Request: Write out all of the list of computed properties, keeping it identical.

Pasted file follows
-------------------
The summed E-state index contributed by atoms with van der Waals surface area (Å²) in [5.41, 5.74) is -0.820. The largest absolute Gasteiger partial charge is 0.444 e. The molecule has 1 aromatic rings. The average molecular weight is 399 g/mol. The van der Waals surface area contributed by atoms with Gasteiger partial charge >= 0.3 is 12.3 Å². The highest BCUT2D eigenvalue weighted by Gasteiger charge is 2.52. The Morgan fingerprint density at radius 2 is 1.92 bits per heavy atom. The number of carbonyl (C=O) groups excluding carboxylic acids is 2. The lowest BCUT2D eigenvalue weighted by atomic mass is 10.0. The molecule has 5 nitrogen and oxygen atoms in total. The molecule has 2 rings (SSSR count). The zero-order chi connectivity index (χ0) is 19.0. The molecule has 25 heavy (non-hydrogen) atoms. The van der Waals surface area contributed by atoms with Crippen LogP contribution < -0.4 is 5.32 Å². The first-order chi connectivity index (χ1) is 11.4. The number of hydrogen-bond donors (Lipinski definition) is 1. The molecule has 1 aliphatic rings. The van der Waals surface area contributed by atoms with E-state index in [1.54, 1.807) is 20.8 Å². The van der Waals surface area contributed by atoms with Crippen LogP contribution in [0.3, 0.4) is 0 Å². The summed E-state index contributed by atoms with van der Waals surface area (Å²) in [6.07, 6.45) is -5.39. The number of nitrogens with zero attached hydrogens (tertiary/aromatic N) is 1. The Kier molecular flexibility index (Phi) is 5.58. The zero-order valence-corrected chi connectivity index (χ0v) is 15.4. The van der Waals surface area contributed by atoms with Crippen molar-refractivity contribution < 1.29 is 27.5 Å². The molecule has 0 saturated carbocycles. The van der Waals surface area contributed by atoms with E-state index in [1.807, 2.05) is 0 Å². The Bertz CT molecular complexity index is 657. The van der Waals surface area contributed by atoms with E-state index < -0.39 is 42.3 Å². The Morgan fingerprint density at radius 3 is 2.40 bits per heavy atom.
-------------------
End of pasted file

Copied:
The summed E-state index contributed by atoms with van der Waals surface area (Å²) in [5.41, 5.74) is -0.820. The largest absolute Gasteiger partial charge is 0.444 e. The molecule has 1 aromatic rings. The average molecular weight is 399 g/mol. The van der Waals surface area contributed by atoms with Gasteiger partial charge >= 0.3 is 12.3 Å². The highest BCUT2D eigenvalue weighted by Gasteiger charge is 2.52. The Morgan fingerprint density at radius 2 is 1.92 bits per heavy atom. The number of carbonyl (C=O) groups excluding carboxylic acids is 2. The lowest BCUT2D eigenvalue weighted by atomic mass is 10.0. The molecule has 5 nitrogen and oxygen atoms in total. The molecule has 2 rings (SSSR count). The zero-order chi connectivity index (χ0) is 19.0. The molecule has 25 heavy (non-hydrogen) atoms. The van der Waals surface area contributed by atoms with Crippen LogP contribution < -0.4 is 5.32 Å². The first-order chi connectivity index (χ1) is 11.4. The number of hydrogen-bond donors (Lipinski definition) is 1. The molecule has 1 aliphatic rings. The van der Waals surface area contributed by atoms with E-state index in [1.54, 1.807) is 20.8 Å². The van der Waals surface area contributed by atoms with Crippen LogP contribution in [0.3, 0.4) is 0 Å². The summed E-state index contributed by atoms with van der Waals surface area (Å²) in [6.07, 6.45) is -5.39. The number of nitrogens with zero attached hydrogens (tertiary/aromatic N) is 1. The Kier molecular flexibility index (Phi) is 5.58. The zero-order valence-corrected chi connectivity index (χ0v) is 15.4. The van der Waals surface area contributed by atoms with Crippen molar-refractivity contribution < 1.29 is 27.5 Å². The molecule has 0 saturated carbocycles. The van der Waals surface area contributed by atoms with E-state index in [1.807, 2.05) is 0 Å². The Bertz CT molecular complexity index is 657. The van der Waals surface area contributed by atoms with E-state index < -0.39 is 42.3 Å². The Morgan fingerprint density at radius 3 is 2.40 bits per heavy atom.